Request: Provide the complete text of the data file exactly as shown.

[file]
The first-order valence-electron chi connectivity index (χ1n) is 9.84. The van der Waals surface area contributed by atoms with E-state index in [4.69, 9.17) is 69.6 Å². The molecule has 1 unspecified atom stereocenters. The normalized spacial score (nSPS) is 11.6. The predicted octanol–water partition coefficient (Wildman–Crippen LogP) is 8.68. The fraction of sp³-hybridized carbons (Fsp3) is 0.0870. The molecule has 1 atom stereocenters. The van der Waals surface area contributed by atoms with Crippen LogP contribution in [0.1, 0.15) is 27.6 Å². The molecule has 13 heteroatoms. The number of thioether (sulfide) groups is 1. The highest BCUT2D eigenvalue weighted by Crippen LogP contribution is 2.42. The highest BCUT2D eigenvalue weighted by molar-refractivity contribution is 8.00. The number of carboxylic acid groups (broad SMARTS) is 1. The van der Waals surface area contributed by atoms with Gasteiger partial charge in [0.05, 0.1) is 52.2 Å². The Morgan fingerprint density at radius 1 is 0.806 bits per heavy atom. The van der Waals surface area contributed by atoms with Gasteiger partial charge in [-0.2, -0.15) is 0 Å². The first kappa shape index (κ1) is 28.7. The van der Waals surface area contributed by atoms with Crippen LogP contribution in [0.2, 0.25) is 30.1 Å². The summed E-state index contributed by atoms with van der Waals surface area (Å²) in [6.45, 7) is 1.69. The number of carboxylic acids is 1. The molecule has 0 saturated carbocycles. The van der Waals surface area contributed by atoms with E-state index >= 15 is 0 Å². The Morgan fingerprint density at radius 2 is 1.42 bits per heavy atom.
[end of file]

The first-order valence-electron chi connectivity index (χ1n) is 9.84. The van der Waals surface area contributed by atoms with E-state index in [4.69, 9.17) is 69.6 Å². The molecule has 1 unspecified atom stereocenters. The normalized spacial score (nSPS) is 11.6. The predicted octanol–water partition coefficient (Wildman–Crippen LogP) is 8.68. The fraction of sp³-hybridized carbons (Fsp3) is 0.0870. The molecule has 1 atom stereocenters. The van der Waals surface area contributed by atoms with Crippen LogP contribution in [0.1, 0.15) is 27.6 Å². The molecule has 13 heteroatoms. The number of thioether (sulfide) groups is 1. The highest BCUT2D eigenvalue weighted by Crippen LogP contribution is 2.42. The highest BCUT2D eigenvalue weighted by molar-refractivity contribution is 8.00. The number of carboxylic acid groups (broad SMARTS) is 1. The van der Waals surface area contributed by atoms with Gasteiger partial charge in [0.05, 0.1) is 52.2 Å². The Morgan fingerprint density at radius 1 is 0.806 bits per heavy atom. The van der Waals surface area contributed by atoms with Gasteiger partial charge in [-0.2, -0.15) is 0 Å². The first kappa shape index (κ1) is 28.7. The van der Waals surface area contributed by atoms with Crippen LogP contribution in [0.2, 0.25) is 30.1 Å². The summed E-state index contributed by atoms with van der Waals surface area (Å²) in [6.45, 7) is 1.69. The number of carboxylic acids is 1. The molecule has 0 saturated carbocycles. The van der Waals surface area contributed by atoms with E-state index >= 15 is 0 Å². The Morgan fingerprint density at radius 2 is 1.42 bits per heavy atom.